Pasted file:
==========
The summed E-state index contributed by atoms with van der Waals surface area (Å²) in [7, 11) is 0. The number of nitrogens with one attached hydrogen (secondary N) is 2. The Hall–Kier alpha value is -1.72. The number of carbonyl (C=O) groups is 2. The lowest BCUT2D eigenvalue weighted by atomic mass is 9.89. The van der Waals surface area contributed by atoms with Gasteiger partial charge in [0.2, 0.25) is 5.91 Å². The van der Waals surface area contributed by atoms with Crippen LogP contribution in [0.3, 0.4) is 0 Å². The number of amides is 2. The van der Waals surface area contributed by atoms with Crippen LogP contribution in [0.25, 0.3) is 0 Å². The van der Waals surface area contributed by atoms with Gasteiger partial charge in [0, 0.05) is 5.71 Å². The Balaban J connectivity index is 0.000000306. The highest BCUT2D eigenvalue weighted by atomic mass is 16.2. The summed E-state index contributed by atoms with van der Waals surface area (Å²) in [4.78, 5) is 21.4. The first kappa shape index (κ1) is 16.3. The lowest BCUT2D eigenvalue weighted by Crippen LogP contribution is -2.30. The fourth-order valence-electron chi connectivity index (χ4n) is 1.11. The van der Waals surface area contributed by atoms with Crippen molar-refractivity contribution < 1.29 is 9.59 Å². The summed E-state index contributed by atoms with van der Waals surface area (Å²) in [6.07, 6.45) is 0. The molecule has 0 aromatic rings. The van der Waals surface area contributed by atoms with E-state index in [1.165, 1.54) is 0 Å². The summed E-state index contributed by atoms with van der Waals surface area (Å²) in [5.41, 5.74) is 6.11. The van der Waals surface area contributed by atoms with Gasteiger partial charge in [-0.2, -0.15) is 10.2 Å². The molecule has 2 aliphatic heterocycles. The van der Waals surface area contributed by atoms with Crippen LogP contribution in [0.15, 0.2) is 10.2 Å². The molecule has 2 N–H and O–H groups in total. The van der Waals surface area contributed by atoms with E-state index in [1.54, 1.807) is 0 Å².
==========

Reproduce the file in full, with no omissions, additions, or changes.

The summed E-state index contributed by atoms with van der Waals surface area (Å²) in [7, 11) is 0. The number of nitrogens with one attached hydrogen (secondary N) is 2. The Hall–Kier alpha value is -1.72. The number of carbonyl (C=O) groups is 2. The lowest BCUT2D eigenvalue weighted by atomic mass is 9.89. The van der Waals surface area contributed by atoms with Gasteiger partial charge in [0.2, 0.25) is 5.91 Å². The van der Waals surface area contributed by atoms with Crippen LogP contribution in [0.3, 0.4) is 0 Å². The number of amides is 2. The van der Waals surface area contributed by atoms with Crippen LogP contribution in [0.25, 0.3) is 0 Å². The van der Waals surface area contributed by atoms with Gasteiger partial charge in [0, 0.05) is 5.71 Å². The Balaban J connectivity index is 0.000000306. The highest BCUT2D eigenvalue weighted by atomic mass is 16.2. The summed E-state index contributed by atoms with van der Waals surface area (Å²) in [4.78, 5) is 21.4. The first kappa shape index (κ1) is 16.3. The lowest BCUT2D eigenvalue weighted by Crippen LogP contribution is -2.30. The fourth-order valence-electron chi connectivity index (χ4n) is 1.11. The van der Waals surface area contributed by atoms with Crippen molar-refractivity contribution < 1.29 is 9.59 Å². The summed E-state index contributed by atoms with van der Waals surface area (Å²) in [6.07, 6.45) is 0. The molecule has 0 aromatic rings. The van der Waals surface area contributed by atoms with E-state index in [1.165, 1.54) is 0 Å². The summed E-state index contributed by atoms with van der Waals surface area (Å²) in [5.41, 5.74) is 6.11. The van der Waals surface area contributed by atoms with Gasteiger partial charge in [-0.2, -0.15) is 10.2 Å². The molecule has 2 aliphatic heterocycles. The van der Waals surface area contributed by atoms with Crippen LogP contribution in [0.15, 0.2) is 10.2 Å². The molecule has 2 N–H and O–H groups in total. The van der Waals surface area contributed by atoms with E-state index in [1.54, 1.807) is 0 Å².